Texas school principal placed on leave after mass shooting | #schoolshooting

Mandy Gutierrez, the principal of Robb Elementary School, has been suspended with pay in connection with the May 24 mass shooting in Uvalde.

“I can confirm that Ms. Gutierrez was placed on Administrative Leave With Pay on Monday, July 25, 2022 by Uvalde Consolidated Independent School District Superintendent Hal Harrell,” Gutierrez’s lawyer, Ricardo Cedillo, said by email.

Cedillo said Gutierrez will respond to questions posed by the superintendent by the end of the week.

A special Texas House committee investigating the school shooting found that Gutierrez was aware of security problems prior to the massacre but failed to address them.

A gunman entered the unlocked school and killed 19 students and two teachers and injured 16 others there — after he shot his grandmother in the face at her Uvalde home.

Gutierrez was completing her first year as Robb Elementary principal when the shooting occurred. She has worked for Uvalde CISD for more than two decades, starting as a fourth-grade teacher at Robb. In 2018, she became assistant principal, and she was promoted to principal in 2021.

The House committee’s July 17 report found that the school had relaxed vigilance because of the frequency of security alerts and campus lockdowns resulting from a rise of “bailouts”— when human traffickers trying to outrun police crash their vehicles so their passengers can flee on foot.

More on the Robb Elementary school shooting

Lax school security

About 11:30 a.m. the day of the attack, a coach who was in the schoolyard saw the gunman jump a perimeter fence and begin shooting at the building. She frantically reported the attack to the school office. But the coach told the committee the administration didn’t appear to issue a lockdown notice right away, and the gunman made it into the school building.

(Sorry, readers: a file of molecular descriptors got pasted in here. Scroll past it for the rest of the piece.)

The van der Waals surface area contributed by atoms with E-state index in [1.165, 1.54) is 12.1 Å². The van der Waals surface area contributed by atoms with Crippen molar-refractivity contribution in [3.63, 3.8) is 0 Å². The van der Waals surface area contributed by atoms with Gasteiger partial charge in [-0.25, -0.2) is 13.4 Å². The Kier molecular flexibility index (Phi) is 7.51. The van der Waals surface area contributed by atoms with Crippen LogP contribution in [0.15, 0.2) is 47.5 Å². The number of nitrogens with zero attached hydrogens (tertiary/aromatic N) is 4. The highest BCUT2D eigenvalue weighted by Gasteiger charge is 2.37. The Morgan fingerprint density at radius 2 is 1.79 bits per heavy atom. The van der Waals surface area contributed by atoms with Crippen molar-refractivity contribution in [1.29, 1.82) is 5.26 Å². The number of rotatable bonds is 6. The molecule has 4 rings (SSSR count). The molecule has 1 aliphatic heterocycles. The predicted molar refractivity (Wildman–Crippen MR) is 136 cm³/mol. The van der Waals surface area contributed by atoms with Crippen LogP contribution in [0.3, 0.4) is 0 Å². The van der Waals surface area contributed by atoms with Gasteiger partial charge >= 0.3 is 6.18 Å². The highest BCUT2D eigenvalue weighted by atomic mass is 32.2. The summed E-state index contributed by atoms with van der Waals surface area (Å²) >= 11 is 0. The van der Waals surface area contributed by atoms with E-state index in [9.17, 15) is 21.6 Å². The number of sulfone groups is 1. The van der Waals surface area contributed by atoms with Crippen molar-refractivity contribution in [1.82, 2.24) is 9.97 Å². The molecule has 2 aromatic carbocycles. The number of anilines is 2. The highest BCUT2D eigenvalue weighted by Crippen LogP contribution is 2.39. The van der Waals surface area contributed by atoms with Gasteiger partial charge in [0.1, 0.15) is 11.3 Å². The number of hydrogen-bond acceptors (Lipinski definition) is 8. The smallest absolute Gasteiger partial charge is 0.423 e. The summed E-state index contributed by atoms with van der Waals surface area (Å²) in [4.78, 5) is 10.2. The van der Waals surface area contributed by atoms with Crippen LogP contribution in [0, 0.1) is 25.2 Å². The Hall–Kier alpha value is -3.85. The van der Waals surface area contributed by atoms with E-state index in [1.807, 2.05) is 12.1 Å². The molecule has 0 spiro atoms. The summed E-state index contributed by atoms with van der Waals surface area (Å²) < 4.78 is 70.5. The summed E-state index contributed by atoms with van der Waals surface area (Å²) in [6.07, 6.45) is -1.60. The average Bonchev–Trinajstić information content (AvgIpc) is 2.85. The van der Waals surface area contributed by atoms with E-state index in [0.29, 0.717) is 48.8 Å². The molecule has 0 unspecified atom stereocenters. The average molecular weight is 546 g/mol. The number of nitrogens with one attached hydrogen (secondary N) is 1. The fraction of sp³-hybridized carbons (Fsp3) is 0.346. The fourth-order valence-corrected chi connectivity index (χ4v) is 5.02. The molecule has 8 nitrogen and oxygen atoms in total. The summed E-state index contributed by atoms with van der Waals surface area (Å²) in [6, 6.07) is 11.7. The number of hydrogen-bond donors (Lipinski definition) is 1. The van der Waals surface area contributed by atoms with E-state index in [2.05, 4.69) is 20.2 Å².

And although the school had adopted security policies — including locking exterior doors and classroom doors — the report said “there was a regrettable culture of noncompliance by school personnel who frequently propped doors open and deliberately circumvented locks.

“At a minimum, school administrators and school district police tacitly condoned this behavior as they were aware of these unsafe practices and did not treat them as serious infractions requiring immediate correction,” the report said. “In fact, the school actually suggested circumventing the locks as a solution for the convenience of substitute teachers and others who lacked their own keys.”

If school personnel had followed the locked-door policy, the report said, “that could have slowed (the shooter’s) progress for a few precious minutes — long enough to receive alerts, hide children, and lock doors; and long enough to give police more opportunity to engage and stop the attacker.”

Many Robb Elementary staff members and students knew the door to Room 111 — one of the two classrooms in which gunman Salvador Ramos, 18, of Uvalde, carried out the mass shooting — was easily accessible. Room 111 could be locked, but an extra effort was required to make sure the latch engaged.

The teacher in Room 111 had reported the problem with the door to school administrators multiple times, the report said. Gutierrez, in her testimony to the committee, confirmed that school administrators knew about the door’s faulty latch, stating that it had been reported around this year’s spring break.

However, Robb Elementary’s head custodian testified that he’d never heard about any problems with the doors for Rooms 111 or 112. The school’s maintenance records showed no written work order to repair either door during the 2021-22 school year, according to the report.

guillermo.contreras@express-news.net | Twitter: @gmaninfedland

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